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This must be known or easy for some of you, but here goes:

Suppose $f_0,f_1:[n]\to [n]$ are invertible functions, where $[n]=\{0,\dots,n-1\}$ is a set of $n$ elements. For a word $w=w_1\dots w_m\in\{0,1\}^m$ we define $f_w=f_{w_m}\circ f_{w_{m-1}}\circ\dots\circ f_{w_1}$ (or make it the opposite order, if you prefer). Suppose $c, d$ and $m$ are such that there is exactly one word $w\in\{0,1\}^m$ with $f_w(c)=d$. Does it follow that $n\ge m+1$?

I've checked that it does follow for all $m\le 11$ (eleven).

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Fix $c\in [n]$. Let $\mathcal R_m(c)$ be $\{f_w(c)\colon |w|=m\}$ and $r_m(c)=|\mathcal R_m(c)|$. We define $\mathcal R_0(c)$ to be $\{c\}$.

Claim: Let $m\ge 0$. If $r_m(c)=r_{m+1}(c)$, then for all $M>m$ and for all $d\in\mathcal R_M(c)$, there are two $w$'s in $\{0,1\}^M$ with $f_w(c)=d$.

Proof: Let $S=\mathcal R_m(c)$. Then $\mathcal R_{m+1}(c)=f_0(S)\cup f_1(S)$. By invertibility if the $f_i$, $f_0(S)$ and $f_1(S)$ each have cardinality $r_m(c)=r_{m+1}(c)$, and their union also has cardinality $r_{m+1}(c)$. It follows that $f_0(S)=f_1(S)$. Now let $w\in \{0,1\}^M$ and let $f_w(c)=d$. Let $w$ be the concatenation of $u$ (of length $m+1$) and $v$ of length $M-(m+1)\ge 0$. By the above, there exists a $u'$ also of length $m+1$ with the opposite $(m+1)$st symbol such that $f_{u'}(c)=f_{u}(c)$. Now $f_v\circ f_{u'}(c)=f_v\circ f_u(c)$. $\square$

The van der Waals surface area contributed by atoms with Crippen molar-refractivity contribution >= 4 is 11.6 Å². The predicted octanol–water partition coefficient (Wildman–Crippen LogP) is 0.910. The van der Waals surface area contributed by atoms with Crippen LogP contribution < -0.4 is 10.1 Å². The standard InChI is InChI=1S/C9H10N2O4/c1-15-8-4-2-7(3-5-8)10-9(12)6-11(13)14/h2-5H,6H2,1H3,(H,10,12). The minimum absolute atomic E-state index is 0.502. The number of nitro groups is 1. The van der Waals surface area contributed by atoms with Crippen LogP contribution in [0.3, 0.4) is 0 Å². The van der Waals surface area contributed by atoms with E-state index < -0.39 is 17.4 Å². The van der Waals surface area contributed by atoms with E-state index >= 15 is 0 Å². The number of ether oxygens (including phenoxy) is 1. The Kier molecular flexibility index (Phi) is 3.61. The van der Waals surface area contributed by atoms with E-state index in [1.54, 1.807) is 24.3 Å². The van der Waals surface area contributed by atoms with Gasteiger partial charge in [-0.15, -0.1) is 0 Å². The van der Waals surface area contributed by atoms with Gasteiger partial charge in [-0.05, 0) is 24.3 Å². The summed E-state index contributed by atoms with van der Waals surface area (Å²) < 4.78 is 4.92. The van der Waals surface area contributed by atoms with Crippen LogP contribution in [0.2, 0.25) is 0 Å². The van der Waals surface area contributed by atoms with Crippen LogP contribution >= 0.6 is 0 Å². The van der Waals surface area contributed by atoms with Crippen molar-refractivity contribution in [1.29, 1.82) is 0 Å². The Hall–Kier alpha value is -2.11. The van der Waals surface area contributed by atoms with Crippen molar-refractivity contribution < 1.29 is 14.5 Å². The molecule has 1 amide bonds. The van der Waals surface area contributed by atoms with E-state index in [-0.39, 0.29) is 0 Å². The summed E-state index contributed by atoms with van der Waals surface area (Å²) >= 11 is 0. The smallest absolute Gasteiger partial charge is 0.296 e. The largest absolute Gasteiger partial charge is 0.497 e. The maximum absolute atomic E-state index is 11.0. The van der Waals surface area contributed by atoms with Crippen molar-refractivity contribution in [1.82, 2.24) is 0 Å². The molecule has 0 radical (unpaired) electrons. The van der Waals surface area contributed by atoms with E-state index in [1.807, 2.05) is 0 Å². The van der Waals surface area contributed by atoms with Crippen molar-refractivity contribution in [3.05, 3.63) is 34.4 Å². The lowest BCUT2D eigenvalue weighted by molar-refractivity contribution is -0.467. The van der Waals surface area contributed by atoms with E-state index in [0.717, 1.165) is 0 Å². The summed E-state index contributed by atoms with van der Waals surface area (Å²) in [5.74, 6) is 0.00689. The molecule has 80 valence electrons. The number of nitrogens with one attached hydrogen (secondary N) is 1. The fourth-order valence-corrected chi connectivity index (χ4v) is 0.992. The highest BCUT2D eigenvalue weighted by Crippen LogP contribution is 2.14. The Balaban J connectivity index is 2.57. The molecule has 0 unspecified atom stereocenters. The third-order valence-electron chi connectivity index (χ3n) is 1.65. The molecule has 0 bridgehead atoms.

It follows that if $c$ and $d$ are such that there is a unique $w$ of length $m$ with $f_w(c)=d$, then $r_{j+1}(c)>r_j(c)$ for each $j<m$, so that $n\ge r_m(c)\ge m+r_0(c)=m+1$.

I should comment that this proof somewhat resembles that of the Morse-Hedlund theorem in symbolic dynamics.

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  • $\begingroup$ Yes: I used $|f_i(S)|=|S|$. Also there are easy counter-examples if you don’t have invertibility. $\endgroup$ – Anthony Quas Sep 27 at 15:10
  • $\begingroup$ I edited the answer to make the role of invertibility explicit. $\endgroup$ – Anthony Quas Sep 27 at 15:17
  • $\begingroup$ Hey Bjørn, it would feed my ego to be a co-author on a logic paper, but I don’t think this is much of a contribution. $\endgroup$ – Anthony Quas Sep 27 at 15:54
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    $\begingroup$ The standard practice in this situation would be to acknowledge Anthony Quas's help in your paper, and possibly cite this question using a weblink. $\endgroup$ – Derek Holt Sep 27 at 16:18
  • $\begingroup$ I agree with @DerekHolt. That would be just fine. $\endgroup$ – Anthony Quas Sep 27 at 16:26

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